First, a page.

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NEW YORK (Reuters Health) - The risk faced by obese people of having a heart attack or other cardiovascular "events" is reduced substantially after they undergo gastric bypass surgery to lose weight, according to a recent study.
The take-home message is that "bariatric surgery can be considered as a means to reduce cardiovascular risk (in obese patients) after conservative treatment options have failed," Dr. John A. Batsis told Reuters Health.
Batsis, at Dartmouth-Hitchcock Medical Center in Lebanon, New Hampshire and his colleagues identified six studies that looked at cardiovascular risk after bariatric surgery for obesity. The risk was estimated from standard tables that assigned a score for factors such as weight, blood pressure and cholesterol levels.
Depending on how the patients' risk was assessed, the researchers found that gastric bypass reduced the risk for a future cardiovascular event anywhere from 8 percent to 79 percent, compared to not having the procedure, the team reports in the American Journal of Cardiology.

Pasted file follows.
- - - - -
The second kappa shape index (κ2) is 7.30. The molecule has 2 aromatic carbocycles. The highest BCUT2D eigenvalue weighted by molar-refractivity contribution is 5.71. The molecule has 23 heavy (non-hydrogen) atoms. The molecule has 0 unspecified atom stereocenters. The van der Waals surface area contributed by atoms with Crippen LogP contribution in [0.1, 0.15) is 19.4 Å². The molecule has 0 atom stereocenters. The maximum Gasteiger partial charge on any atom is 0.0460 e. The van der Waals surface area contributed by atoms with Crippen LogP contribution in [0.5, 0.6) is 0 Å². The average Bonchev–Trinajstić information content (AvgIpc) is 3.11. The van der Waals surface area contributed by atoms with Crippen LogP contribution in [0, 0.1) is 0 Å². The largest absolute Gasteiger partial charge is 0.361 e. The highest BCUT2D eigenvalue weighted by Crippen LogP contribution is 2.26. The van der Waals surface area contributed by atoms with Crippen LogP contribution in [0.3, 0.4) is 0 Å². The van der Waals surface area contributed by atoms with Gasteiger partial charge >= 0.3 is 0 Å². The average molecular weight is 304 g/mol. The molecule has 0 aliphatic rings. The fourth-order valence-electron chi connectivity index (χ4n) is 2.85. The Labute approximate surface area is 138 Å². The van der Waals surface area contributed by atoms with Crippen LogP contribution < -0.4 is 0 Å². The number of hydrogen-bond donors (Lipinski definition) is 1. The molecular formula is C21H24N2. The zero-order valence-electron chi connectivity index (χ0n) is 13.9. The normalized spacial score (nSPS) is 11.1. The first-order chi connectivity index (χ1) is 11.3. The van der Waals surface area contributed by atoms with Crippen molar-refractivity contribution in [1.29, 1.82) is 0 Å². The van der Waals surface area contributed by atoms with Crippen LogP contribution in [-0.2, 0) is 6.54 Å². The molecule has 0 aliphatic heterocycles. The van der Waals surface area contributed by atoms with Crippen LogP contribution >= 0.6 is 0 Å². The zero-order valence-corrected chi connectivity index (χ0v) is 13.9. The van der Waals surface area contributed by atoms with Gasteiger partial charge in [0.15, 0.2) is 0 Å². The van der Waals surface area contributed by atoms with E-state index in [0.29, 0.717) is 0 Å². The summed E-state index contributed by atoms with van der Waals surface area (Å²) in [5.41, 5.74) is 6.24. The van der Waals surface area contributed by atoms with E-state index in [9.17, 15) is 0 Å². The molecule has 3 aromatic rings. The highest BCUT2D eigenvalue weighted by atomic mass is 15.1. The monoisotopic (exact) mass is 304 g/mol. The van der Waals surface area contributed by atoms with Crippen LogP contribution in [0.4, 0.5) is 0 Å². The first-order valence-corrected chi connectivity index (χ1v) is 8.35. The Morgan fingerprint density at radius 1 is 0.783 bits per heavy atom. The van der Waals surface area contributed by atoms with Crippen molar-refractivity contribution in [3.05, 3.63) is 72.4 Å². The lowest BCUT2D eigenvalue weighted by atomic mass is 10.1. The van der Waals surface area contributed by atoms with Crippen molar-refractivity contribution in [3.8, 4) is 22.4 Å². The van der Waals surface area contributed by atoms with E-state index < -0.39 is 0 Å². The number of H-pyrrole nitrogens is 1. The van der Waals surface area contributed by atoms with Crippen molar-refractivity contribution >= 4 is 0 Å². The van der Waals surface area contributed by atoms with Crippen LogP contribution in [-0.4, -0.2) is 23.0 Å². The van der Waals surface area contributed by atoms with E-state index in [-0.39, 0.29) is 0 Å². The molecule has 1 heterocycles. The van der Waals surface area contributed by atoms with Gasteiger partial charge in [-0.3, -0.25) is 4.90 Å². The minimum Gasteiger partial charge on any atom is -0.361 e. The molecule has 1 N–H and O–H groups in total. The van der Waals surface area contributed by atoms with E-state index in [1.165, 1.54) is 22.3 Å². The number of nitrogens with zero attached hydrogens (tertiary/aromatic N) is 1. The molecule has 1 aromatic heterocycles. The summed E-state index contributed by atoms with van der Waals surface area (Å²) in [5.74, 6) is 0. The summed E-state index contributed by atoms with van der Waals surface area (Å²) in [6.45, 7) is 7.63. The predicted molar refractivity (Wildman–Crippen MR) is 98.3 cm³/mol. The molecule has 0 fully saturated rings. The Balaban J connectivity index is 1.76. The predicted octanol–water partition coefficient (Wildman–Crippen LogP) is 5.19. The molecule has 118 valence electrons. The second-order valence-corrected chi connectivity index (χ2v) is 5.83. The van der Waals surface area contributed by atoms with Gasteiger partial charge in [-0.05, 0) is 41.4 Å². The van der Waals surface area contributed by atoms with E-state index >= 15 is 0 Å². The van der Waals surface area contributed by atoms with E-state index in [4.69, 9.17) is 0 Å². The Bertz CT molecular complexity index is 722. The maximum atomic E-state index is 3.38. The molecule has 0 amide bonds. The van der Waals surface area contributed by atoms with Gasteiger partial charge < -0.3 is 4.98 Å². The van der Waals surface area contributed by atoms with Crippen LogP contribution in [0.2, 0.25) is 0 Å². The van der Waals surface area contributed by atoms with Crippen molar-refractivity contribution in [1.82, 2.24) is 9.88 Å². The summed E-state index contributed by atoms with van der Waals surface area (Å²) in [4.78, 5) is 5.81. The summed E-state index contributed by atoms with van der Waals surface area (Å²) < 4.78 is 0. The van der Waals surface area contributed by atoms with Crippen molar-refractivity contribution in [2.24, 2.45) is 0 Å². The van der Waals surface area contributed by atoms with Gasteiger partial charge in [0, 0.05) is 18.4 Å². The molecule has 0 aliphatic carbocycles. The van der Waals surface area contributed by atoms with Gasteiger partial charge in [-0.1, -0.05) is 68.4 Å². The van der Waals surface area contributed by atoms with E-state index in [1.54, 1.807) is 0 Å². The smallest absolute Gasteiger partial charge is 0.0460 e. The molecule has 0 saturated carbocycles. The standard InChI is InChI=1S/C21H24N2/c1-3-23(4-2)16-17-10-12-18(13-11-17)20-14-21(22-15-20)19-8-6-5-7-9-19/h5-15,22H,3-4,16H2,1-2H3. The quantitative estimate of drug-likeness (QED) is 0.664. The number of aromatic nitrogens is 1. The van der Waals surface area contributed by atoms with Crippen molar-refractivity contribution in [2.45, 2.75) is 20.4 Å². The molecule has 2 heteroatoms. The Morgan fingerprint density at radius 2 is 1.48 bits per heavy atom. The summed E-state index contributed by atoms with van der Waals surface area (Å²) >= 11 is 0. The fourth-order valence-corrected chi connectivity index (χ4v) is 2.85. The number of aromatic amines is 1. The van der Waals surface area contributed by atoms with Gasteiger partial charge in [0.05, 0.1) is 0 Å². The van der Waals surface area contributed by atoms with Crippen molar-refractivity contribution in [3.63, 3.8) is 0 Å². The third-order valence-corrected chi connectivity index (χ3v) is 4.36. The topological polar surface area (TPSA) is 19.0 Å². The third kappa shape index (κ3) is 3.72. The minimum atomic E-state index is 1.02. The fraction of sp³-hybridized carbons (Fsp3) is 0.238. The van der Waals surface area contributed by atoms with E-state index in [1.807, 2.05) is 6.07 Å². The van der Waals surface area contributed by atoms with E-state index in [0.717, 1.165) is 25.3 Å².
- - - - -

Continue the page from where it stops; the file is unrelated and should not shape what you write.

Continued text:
Looked at another way, the predicted chance of having a heart attack or needing heart surgery or dying of heart disease over 10 years fell from 7.0 percent to 3.5 percent after undergoing bariatric surgery. For people who did not have surgery, the probability fell from 7.1 percent to 6.5 percent.
These figures were estimates. As Batsis noted, "Further studies are required to better understand the long-term impact of bariatric surgery on predicted cardiovascular risk in obese patients by determining the actual number of cardiac events."
SOURCE: American Journal of Cardiology, October 1, 2008.